Lifestyles Left and Right

Excuses, Excuses

Whatever happened to organizations that under-promised and over-performed?

6.3.02

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"When I got here, we tried to make rapid change very quickly." A gem from literature's Mrs. Malaprop? Nope. It is the excuse offered by Ms. Sherryl Hobbs Newman, director of the District of Columbia Department of Motor Vehicles, for hours-long waits endured by D.C. citizens to have driver's and auto licenses renewed.

Over at the United States Postal Service, the money-losing government monopoly that is digging itself a deeper hole every year, new statistics show that its ballyhooed Priority Mail, at $3.50 a pop, takes longer to reach its destination than ordinary First Class mail at 34 cents an ounce. The USPS touts Priority Mail as a fast (two-to-three day delivery) alternative to First Class. Yet one of its websites (postcalc.usps.gov) shows that both First Class and Priority Mail from Chicago to Washington, D.C. can be expected to take two days.

Whatever happened to organizations that under-promised and over-performed? Nowadays it always seems to be the other way around. Then, when the high expectations aren't fulfilled, there are excuses, excuses.

In the case of the D.C. motor vehicle office, slow service was legendary in the days of Mayor-for-Life (not quite, as it turned out) Marion Barry. In 1984, when she set out to re-register a California car in the District, my wife was advised by friends to "take a sleeping bag and a good book." It wasn't quite that bad, but it was an all-day excursion. For years the local government blamed poor service on antiquated computers and not enough money to replace them.

All that was taken care of soon after businesslike Mayor Anthony Williams took office. The DMV installed $19 million-worth of new computers. Waiting time dropped dramatically, averaging for much of last year the 30 minutes the department promoted as its goal. Alas, this year it is back to the bad old days. One lifelong resident left in disgust after waiting in vain four-and-a-half hours recently to get her auto license renewed. She had gone to the department because -- like thousands of others -- it had not sent out renewal-by-mail notices before her license expired.

The other day it was revealed that from 1991-98 the department double-charged $17.8 million in traffic fines. Although a 1998 audit spotted this problem, the department is just now -- nearly four years later -- getting around to sending refund notices to 21,000 people.

Who's to blame? The new computers! Mayor Williams is nonchalant about it: "Yeah, you have lines right now...sometimes because there are computer glitches," he says. Come election day, he should tell that to the folks who wait an average of three hours in his DMV lines.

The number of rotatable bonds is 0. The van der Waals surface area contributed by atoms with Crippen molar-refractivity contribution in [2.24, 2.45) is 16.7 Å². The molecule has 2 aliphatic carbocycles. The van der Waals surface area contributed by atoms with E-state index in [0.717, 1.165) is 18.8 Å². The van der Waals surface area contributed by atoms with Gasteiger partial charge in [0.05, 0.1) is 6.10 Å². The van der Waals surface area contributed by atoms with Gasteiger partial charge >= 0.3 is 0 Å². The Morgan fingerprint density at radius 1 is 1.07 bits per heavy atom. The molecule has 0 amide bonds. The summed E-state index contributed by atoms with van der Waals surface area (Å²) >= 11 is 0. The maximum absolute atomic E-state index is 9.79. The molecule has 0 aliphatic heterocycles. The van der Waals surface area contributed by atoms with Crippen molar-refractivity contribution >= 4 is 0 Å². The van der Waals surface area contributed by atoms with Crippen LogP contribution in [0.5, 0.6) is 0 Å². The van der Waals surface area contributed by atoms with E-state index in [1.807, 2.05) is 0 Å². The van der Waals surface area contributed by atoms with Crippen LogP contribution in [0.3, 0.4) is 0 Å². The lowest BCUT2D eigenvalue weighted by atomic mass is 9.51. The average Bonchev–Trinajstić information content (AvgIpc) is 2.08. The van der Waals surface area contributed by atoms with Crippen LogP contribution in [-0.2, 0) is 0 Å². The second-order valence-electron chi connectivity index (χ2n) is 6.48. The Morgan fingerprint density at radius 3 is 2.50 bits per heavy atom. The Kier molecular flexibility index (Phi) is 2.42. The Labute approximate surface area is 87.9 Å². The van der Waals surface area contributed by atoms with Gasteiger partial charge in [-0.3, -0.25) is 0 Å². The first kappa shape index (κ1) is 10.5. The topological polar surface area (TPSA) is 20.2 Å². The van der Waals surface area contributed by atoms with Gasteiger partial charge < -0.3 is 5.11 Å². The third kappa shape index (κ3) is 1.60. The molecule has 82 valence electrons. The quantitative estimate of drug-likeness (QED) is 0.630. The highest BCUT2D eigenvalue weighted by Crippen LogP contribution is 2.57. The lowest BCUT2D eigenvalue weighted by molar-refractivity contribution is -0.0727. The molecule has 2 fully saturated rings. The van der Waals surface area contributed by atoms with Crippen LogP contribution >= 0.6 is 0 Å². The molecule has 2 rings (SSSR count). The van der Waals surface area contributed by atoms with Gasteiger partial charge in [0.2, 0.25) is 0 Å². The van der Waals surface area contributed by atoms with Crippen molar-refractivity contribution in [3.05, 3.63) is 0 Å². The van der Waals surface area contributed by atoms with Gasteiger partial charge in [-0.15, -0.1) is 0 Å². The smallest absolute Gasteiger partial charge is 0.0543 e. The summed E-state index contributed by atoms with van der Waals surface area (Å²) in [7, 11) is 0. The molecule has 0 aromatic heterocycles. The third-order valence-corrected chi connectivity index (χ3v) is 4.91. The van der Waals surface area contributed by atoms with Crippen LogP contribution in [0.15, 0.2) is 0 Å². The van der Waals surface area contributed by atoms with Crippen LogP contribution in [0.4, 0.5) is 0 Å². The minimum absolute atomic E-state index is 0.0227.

The Postal Service has a different excuse. It blames the slow Priority Mail service on post-September 11 security measures requiring passenger plane cargo -- such as mail packages -- to be screened. Very handy, but it doesn't explain why Priority Mail performance has declined steadily since 1999.

Last summer, for example, we spent several weeks at our retreat on the Northern California coast. We arranged for office colleagues and family each to send us a weekly Priority Mail packet of bills and letters. Delivery time ran from six to 10 days, averaging eight. By contrast, both Federal Express and United Parcel Service promise -- and deliver -- second-day service to this rural location.

These are only two of the latest examples of deplorable consumer service. Such failings never seem to be the fault of human beings. Rather, they are caused by computer "glitches" or third-party regulations -- as if these were Acts of God and no one was possessed of the training or intelligence to adjust for such things. Computers and regulations, after all, do not materialize from thin air.

Like the double-billed traffic tickets, there always seems to be enough time and money to correct the problem. That being the case, why wasn't somebody paying attention early on, to catch the problem and correct it before it became a multi-million-dollar mistake?

There is a sign in the window of the general store in the village near our California place which reads: "We guarantee fast service, no matter how long it takes." Unlike the Postal Service and the D.C. motor vehicle office, they were kidding.

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